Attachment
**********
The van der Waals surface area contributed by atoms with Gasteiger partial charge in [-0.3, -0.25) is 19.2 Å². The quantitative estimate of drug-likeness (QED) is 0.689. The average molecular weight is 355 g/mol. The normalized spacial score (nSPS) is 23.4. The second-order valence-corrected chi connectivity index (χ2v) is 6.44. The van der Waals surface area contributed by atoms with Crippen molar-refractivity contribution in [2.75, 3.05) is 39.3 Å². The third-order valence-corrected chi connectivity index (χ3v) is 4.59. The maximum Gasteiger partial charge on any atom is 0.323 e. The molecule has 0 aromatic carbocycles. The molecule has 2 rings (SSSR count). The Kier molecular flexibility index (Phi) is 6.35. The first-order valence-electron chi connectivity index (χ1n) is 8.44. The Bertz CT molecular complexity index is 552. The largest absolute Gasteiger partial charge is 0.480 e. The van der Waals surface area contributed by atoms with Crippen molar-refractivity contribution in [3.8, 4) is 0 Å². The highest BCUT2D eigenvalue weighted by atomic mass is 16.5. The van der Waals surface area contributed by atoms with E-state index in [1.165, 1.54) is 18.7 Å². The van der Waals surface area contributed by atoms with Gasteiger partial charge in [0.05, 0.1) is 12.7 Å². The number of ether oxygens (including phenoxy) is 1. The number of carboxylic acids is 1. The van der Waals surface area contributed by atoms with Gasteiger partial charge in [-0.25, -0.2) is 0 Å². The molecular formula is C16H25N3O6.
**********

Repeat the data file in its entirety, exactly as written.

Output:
The van der Waals surface area contributed by atoms with Gasteiger partial charge in [-0.3, -0.25) is 19.2 Å². The quantitative estimate of drug-likeness (QED) is 0.689. The average molecular weight is 355 g/mol. The normalized spacial score (nSPS) is 23.4. The second-order valence-corrected chi connectivity index (χ2v) is 6.44. The van der Waals surface area contributed by atoms with Crippen molar-refractivity contribution in [2.75, 3.05) is 39.3 Å². The third-order valence-corrected chi connectivity index (χ3v) is 4.59. The maximum Gasteiger partial charge on any atom is 0.323 e. The molecule has 0 aromatic carbocycles. The molecule has 2 rings (SSSR count). The Kier molecular flexibility index (Phi) is 6.35. The first-order valence-electron chi connectivity index (χ1n) is 8.44. The Bertz CT molecular complexity index is 552. The largest absolute Gasteiger partial charge is 0.480 e. The van der Waals surface area contributed by atoms with Crippen molar-refractivity contribution in [3.8, 4) is 0 Å². The highest BCUT2D eigenvalue weighted by atomic mass is 16.5. The van der Waals surface area contributed by atoms with E-state index in [1.165, 1.54) is 18.7 Å². The van der Waals surface area contributed by atoms with Gasteiger partial charge in [0.05, 0.1) is 12.7 Å². The number of ether oxygens (including phenoxy) is 1. The number of carboxylic acids is 1. The van der Waals surface area contributed by atoms with Gasteiger partial charge in [-0.25, -0.2) is 0 Å². The molecular formula is C16H25N3O6.